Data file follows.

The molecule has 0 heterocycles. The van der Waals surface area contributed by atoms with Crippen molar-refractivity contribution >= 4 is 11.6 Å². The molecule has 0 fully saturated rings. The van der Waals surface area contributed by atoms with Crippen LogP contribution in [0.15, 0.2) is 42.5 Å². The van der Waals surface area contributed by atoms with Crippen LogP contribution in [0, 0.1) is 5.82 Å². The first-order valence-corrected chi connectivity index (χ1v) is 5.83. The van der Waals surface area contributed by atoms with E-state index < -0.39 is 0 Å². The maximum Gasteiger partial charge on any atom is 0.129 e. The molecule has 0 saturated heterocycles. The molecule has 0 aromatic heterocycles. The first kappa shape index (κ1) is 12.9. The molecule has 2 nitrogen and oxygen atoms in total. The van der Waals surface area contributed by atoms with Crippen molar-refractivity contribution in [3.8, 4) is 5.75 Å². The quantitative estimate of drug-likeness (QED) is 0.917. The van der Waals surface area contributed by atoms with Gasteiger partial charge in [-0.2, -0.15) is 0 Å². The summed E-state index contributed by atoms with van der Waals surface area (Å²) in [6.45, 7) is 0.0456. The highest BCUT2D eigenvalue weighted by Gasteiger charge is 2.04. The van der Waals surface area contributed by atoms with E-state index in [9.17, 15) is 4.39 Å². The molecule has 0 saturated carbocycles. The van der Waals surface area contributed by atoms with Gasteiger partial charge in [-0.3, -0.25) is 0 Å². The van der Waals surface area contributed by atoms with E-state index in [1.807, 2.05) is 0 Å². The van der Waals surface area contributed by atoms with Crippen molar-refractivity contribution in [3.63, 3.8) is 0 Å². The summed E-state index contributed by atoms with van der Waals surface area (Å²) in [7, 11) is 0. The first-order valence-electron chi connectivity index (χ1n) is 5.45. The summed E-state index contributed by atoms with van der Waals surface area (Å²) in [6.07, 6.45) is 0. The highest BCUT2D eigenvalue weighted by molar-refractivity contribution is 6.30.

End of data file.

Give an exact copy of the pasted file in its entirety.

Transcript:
The molecule has 0 heterocycles. The van der Waals surface area contributed by atoms with Crippen molar-refractivity contribution >= 4 is 11.6 Å². The molecule has 0 fully saturated rings. The van der Waals surface area contributed by atoms with Crippen LogP contribution in [0.15, 0.2) is 42.5 Å². The van der Waals surface area contributed by atoms with Crippen LogP contribution in [0, 0.1) is 5.82 Å². The first-order valence-corrected chi connectivity index (χ1v) is 5.83. The van der Waals surface area contributed by atoms with E-state index < -0.39 is 0 Å². The maximum Gasteiger partial charge on any atom is 0.129 e. The molecule has 0 saturated heterocycles. The molecule has 0 aromatic heterocycles. The first kappa shape index (κ1) is 12.9. The molecule has 2 nitrogen and oxygen atoms in total. The van der Waals surface area contributed by atoms with Crippen molar-refractivity contribution in [3.8, 4) is 5.75 Å². The quantitative estimate of drug-likeness (QED) is 0.917. The van der Waals surface area contributed by atoms with Gasteiger partial charge in [-0.2, -0.15) is 0 Å². The summed E-state index contributed by atoms with van der Waals surface area (Å²) in [6.45, 7) is 0.0456. The highest BCUT2D eigenvalue weighted by Gasteiger charge is 2.04. The van der Waals surface area contributed by atoms with E-state index in [9.17, 15) is 4.39 Å². The molecule has 0 saturated carbocycles. The van der Waals surface area contributed by atoms with Gasteiger partial charge in [-0.3, -0.25) is 0 Å². The van der Waals surface area contributed by atoms with E-state index in [1.807, 2.05) is 0 Å². The van der Waals surface area contributed by atoms with Crippen molar-refractivity contribution in [3.63, 3.8) is 0 Å². The summed E-state index contributed by atoms with van der Waals surface area (Å²) in [7, 11) is 0. The first-order valence-electron chi connectivity index (χ1n) is 5.45. The summed E-state index contributed by atoms with van der Waals surface area (Å²) in [6.07, 6.45) is 0. The highest BCUT2D eigenvalue weighted by molar-refractivity contribution is 6.30.